so i'm working with a very simple model
# random seed
torch.manual_seed(42)
# create linear regression model class
class LinearRegressionModel(nn.Module):
def __init__(self):
super().__init__()
self.weight = nn.Parameter(torch.randn(1,
requires_grad=True,
dtype=torch.float32))
self.bias = nn.Parameter(torch.randn(1,
requires_grad=True,
dtype=torch.float32))
# forward method to define the computation in the model
# Defines the computation performed at every call.
# Should be overridden by all subclasses.
def forward(self, x: torch.Tensor) > torch.Tensor:
return self.weight * x + self.bias
# setup loss function
loss_fn = nn.L1Loss()
# setup optimizer
optimizer = torch.optim.SGD(params=model_0.parameters(),
lr=0.0001)
epochs = 10
### training loop
for epoch in range(epochs):
model_0.train()
#forward pass
y_pred = model_0.forward(X_train)
# calculate loss
loss = loss_fn(y_pred, y_train)
print("loss", loss)
# optimizer zero grad. gradients accumulate over each epoch (by default)
# so reset them
optimizer.zero_grad()
# backpropogation
loss.backward()
# gradient descent
optimizer.step()
model_0.eval()
print(model_0.state_dict())
the methodology is this:
### building training loop
1. loop through data
2. forward pass
3. calculate loss
4. optimizer zero grad
5. loss backward  move backwards through network to calculate gradient of each parameter of our model w.r.t. the loss (backpropagation)
6. optimizer (adjust parameters to improve loss)
but let's break the code down
first up L1Loss
class L1Loss(_Loss):
__constants__ = ['reduction']
def __init__(self, size_average=None, reduce=None, reduction: str = 'mean') > None:
super().__init__(size_average, reduce, reduction)
def forward(self, input: Tensor, target: Tensor) > Tensor:
return l1_loss(input, target, reduction=self.reduction)
def l1_loss(
input: Tensor,
target: Tensor,
size_average: Optional[bool] = None,
reduce: Optional[bool] = None,
reduction: str = "mean",
) > Tensor:
r"""l1_loss(input, target, size_average=None, reduce=None, reduction='mean') > Tensor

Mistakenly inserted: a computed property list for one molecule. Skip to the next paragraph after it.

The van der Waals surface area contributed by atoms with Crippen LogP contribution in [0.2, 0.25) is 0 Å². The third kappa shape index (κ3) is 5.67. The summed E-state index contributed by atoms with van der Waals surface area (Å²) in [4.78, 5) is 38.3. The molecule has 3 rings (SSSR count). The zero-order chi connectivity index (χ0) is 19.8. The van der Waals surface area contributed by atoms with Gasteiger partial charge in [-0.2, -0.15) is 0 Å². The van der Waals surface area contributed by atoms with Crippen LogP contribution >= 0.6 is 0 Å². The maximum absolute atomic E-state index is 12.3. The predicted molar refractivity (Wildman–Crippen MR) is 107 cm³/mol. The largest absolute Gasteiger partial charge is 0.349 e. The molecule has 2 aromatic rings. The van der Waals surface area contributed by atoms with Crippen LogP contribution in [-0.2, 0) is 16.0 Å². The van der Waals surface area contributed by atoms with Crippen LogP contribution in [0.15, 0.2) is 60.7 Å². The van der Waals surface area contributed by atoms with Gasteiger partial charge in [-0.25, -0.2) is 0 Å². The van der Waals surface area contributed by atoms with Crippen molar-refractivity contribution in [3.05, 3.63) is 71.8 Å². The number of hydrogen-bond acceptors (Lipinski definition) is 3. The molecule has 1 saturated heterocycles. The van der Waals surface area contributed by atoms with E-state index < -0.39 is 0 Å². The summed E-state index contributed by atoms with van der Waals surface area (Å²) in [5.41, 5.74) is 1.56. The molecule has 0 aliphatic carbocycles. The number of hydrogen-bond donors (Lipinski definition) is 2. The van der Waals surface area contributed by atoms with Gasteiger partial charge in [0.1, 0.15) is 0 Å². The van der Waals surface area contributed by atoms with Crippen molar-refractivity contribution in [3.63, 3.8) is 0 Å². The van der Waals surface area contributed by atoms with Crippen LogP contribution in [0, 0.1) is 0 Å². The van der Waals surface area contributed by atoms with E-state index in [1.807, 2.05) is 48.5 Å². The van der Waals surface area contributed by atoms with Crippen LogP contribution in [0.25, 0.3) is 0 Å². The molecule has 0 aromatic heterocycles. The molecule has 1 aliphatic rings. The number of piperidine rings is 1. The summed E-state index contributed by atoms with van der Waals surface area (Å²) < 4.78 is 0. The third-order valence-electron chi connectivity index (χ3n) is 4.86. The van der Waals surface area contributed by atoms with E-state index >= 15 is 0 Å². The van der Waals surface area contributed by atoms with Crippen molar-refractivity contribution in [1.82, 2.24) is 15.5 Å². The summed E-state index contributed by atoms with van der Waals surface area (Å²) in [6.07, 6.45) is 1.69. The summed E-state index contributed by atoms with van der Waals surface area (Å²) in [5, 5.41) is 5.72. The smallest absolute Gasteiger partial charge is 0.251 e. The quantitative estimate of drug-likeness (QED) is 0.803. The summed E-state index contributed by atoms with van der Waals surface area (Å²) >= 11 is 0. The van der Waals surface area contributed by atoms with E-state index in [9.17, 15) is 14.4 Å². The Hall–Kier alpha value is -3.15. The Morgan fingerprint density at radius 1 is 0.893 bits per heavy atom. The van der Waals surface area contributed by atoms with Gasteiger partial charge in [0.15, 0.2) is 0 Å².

Function that takes the mean elementwise absolute value difference.
See :class:`~torch.nn.L1Loss` for details.
"""
if has_torch_function_variadic(input, target):
return handle_torch_function(
l1_loss, (input, target), input, target, size_average=size_average, reduce=reduce, reduction=reduction
)
if not (target.size() == input.size()):
warnings.warn(
"Using a target size ({}) that is different to the input size ({}). "
"This will likely lead to incorrect results due to broadcasting. "
"Please ensure they have the same size.".format(target.size(), input.size()),
stacklevel=2,
)
if size_average is not None or reduce is not None:
reduction = _Reduction.legacy_get_string(size_average, reduce)
expanded_input, expanded_target = torch.broadcast_tensors(input, target)
return torch._C._nn.l1_loss(expanded_input, expanded_target, _Reduction.get_enum(reduction))

The
handle_torch_function
function plays a role in ensuring that custom torch function implementations are properly utilized for certain operations. It helps provide a way for custom logic to be executed when PyTorch functions are called with custom tensor types. This mechanism is useful in contexts where you want to define specialized behavior for operations involving custom tensor types. 
handle_torch_function
is used to ensure that custom tensor types can provide their own implementation of the L1 loss computation. If any of the input tensors (input
ortarget
) have a custom__torch_function__
implementation,handle_torch_function
makes sure to call the appropriate implementation. This mechanism allows you to extend or modify the behavior of PyTorch functions when working with custom tensor types, ensuring that the computations are handled in a way that is meaningful for those tensor types. 
Broadcasting allows elementwise operations between tensors of different shapes.

torch._C._nn.l1_loss
:
This is the C++ backend implementation of the L1 loss computation.

It takes the expanded input and target tensors along with the specified reduction mode and computes the L1 loss.